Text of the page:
There's a little more going on beyond the reductive ending I mentioned, including emotional trauma on Mavis' part that cut as deep as Matt's physically abused body, and while it doesn't justify what she does, it hints at a firmer foundation of her illusory vision of "true love" gone wrong. Young Adult does, in some ways, feel anti-climactic because the main character doesn't learn anything despite the best efforts of almost everyone, but it's more appropriate considering how easy it seems for Hollywood narratives to turn a life around in ninety minutes. Beyond Reitman and Cody, Charlize Theron is fearless as the anti-social, condescending, and emotionally manipulative Mavis. She drinks herself into oblivion, abuses anyone who gets near her, and vicariously lives through her Waverly Prep characters (delivered in narration throughout the film). So I get that people wouldn't be happy that Mavis "wins" in the end.

 Strangely, I didn't dislike Mavis the way I think you're supposed to. It seems clear that Matt is probably the audience surrogate (and Oswalt does a spectacular job as the guarded geek man-child) and while it's an inevitable course, we hope that Freehauf and Mavis don't have sex because he succumbs to her magnetic (if toxic) personality. To be fair, I understand the Matt Freehauf character, but the reason I don't hate Mavis is because some of how she sees herself reminds me of where I'm at. Let's take a brief look, with as little navel-gazing as humanly possible.

 While I don't feel, like Mavis does, that I "peaked" in high school and everything went downhill after that, I totally relate to her feeling of not being where she wants to be in life. The characters are roughly the same age (probably two or three years older tops) to where I am, and the Cap'n definitely isn't pleased with where I find myself. Thankfully (I guess), most of the people I went to high school with don't idolize me, so there's no risk of delusions of grandeur beyond "internet movie blogger," but I can relate a little bit. When I look back at old yearbooks, it's clear that people expected big things from the Cap'n, things that didn't materialize. As a result, I'm more comfortable with most high school peers not knowing where I am or what I'm doing. Like Mavis, I prefer an illusion to the reality, even if our reasons are different.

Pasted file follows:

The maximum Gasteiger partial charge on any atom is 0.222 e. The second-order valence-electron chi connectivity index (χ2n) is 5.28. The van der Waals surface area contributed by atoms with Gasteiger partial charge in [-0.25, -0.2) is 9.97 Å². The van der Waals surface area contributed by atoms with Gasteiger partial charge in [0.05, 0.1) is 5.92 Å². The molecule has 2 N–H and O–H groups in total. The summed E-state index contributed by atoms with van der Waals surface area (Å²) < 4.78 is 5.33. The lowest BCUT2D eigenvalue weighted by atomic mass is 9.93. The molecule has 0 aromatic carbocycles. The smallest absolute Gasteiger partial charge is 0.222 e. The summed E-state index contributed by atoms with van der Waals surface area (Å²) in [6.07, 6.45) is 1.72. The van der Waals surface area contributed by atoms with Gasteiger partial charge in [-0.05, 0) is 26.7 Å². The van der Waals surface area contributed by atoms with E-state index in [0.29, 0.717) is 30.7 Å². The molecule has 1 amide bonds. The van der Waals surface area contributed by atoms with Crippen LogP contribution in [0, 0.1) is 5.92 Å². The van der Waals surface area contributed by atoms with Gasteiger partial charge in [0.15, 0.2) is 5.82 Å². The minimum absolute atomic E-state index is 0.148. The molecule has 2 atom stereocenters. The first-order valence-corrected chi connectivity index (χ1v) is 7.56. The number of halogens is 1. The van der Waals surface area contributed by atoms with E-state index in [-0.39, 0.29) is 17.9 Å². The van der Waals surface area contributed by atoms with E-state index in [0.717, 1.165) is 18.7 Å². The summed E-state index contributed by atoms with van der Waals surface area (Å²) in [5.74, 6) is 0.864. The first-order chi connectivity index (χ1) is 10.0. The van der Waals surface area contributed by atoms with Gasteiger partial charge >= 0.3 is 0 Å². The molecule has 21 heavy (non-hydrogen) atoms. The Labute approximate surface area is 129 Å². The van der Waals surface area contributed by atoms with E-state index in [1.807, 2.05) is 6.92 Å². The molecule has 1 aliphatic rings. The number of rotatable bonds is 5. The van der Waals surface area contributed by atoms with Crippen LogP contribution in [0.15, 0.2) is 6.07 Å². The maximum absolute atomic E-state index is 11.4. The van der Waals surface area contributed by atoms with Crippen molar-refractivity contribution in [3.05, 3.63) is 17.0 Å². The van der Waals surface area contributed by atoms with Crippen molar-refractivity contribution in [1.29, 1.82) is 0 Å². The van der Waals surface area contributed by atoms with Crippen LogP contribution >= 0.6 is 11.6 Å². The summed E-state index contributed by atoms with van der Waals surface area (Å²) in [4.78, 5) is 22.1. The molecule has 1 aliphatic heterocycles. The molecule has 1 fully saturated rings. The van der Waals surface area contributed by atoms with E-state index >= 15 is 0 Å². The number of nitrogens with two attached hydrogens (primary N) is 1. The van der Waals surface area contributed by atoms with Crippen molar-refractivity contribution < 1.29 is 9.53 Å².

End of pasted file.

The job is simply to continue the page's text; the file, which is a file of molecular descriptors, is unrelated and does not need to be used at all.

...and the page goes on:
Anyway, so Young Adult worked for me, even with the "unsatisfying" ending. Nobody gets off the hook, and Mavis Gary and Matt Freehauf will in all likelihood go back to their lives of desperate solitude. Not a happy ending, but a believable one. Reitman's direction is assured and improving with every subsequent film. My concerns that Young Adult might be like Juno because of the presence of Cody were ill-founded - other than a nickname for the combination Pizza Hut / Taco Bell / KFC's, there isn't much of the "clever" dialogue that had me gritting my teeth last time around. The Young Adult screenplay feels more reflective, more self-deprecating, but that may just be me projecting the character of Mavis onto the screenwriter. That may not be fair, but whatever the reason, Young Adult feels more rounded as a film than Juno. I can't say you'll like how it ends - you might even feel cheated - but the film is worth investing in on the off chance you don't. I wouldn't be surprised if more people in their thirties related to Mavis Gary than they'd think.